Gaming Without Fear

Video games are everywhere. You'd think with all of this distraction and hype that parents would want to learn more about what was going on in these virtual worlds consuming their kids, but alas, it seems to have the opposite effect. Increasingly parents trust their kids to make appropriate gaming choices and find a comfort in the moments of silence these video games afford them. I, however, refuse to be left in the cyberdust of my tech-savvy kids. Through my work in the toy industry and research on the topic of gaming, I've learned that some video games can actually help kids learn important skills and, when balanced with other types of play, gaming can provide great family time. Here are my tips for breaking into the gaming space without turning your kids off entirely.

  • Passwords are public domain. Especially when it comes to online gaming, make sure you have access to all of the gaming sites your kids frequent. Don't abuse the access and cramp your kid's online style, but familiarize yourself with their virtual gaming world so that fear of the unknown doesn't breed gaming anxiety.

  • Get playing. No game, no matter how silly or complex, is beyond your grasp. Your kid's semi-explanation about their game play is no substitute for powering up or logging on yourself to experience it first-hand. For younger kids this can be a great "teaching" moment wherein they teach you all the cool stuff they know - and a great many things you don't. For older kids it may require a more covert approach - perhaps best executed when they're out of the house.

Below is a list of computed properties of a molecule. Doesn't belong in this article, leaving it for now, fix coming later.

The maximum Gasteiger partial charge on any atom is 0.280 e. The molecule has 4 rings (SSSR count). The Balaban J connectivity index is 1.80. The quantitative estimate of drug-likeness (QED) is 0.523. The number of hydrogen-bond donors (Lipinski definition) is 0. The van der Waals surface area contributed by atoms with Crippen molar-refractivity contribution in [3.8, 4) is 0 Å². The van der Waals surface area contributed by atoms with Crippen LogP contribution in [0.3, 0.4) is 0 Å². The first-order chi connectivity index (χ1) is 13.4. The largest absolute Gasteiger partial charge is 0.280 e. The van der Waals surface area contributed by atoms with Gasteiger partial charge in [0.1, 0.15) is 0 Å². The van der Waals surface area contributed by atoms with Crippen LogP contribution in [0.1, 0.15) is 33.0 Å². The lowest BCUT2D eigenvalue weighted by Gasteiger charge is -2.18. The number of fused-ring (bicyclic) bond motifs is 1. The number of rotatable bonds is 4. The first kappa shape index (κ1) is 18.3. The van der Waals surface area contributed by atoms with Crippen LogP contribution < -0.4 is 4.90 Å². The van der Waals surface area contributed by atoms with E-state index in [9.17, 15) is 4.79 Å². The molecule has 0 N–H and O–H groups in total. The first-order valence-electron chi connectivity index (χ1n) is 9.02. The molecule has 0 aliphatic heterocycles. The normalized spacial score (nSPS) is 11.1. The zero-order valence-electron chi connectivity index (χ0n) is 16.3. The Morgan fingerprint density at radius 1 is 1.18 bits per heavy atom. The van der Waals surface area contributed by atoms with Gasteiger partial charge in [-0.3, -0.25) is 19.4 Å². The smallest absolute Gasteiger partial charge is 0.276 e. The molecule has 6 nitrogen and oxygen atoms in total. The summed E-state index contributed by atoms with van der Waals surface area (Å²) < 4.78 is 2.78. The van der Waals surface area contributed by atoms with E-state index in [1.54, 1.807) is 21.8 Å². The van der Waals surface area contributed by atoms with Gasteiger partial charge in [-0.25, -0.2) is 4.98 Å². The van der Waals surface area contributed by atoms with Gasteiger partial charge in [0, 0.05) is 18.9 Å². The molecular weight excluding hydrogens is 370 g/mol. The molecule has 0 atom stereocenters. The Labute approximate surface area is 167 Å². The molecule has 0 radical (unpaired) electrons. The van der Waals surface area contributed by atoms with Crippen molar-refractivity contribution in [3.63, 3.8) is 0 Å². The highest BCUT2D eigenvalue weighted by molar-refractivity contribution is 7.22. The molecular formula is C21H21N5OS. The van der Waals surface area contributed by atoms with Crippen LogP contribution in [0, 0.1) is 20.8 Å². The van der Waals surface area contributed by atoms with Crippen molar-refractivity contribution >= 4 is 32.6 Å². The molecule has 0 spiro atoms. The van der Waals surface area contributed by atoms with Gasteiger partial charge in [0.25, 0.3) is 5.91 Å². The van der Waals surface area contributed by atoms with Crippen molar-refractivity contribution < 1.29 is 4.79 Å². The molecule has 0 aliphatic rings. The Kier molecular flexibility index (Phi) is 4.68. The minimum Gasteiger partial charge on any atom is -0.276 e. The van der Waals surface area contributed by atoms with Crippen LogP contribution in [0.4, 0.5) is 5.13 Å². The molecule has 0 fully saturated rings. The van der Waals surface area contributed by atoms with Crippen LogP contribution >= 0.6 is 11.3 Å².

• Keep on top of trends.  The Internet is your friend. Go online. Find game and game system reviews, and then have a conversation about gaming with your kids that won't send eyes fluttering into the back of their heads. Check out this site for gaming reviews (TTP link to gaming page) and visit to learn what all of those labels really mean.

  • Games they love about stuff they can use.  Believe it or not, many video games have potential to boost kids' brain power. Parents can get more bang for their buck by investing in games that combine the action-packed play kids love with educational content you want. Success = picking games that feature characters they know with age-appropriate content that challenges and entertains them for more than thirty seconds.
  • Game time as a sugar-free bribe. Video game time can be a powerful motivator in trying to enforce homework or household chore rules. It works, with fewer cavities.

  • Get Brave with a Family Game Night.  Not for the faint of heart, try designating one night a week as "game night" to give those multiplayer games a run for the their money. It's also a good idea to "power off" at a set time every day - parents and kids.  


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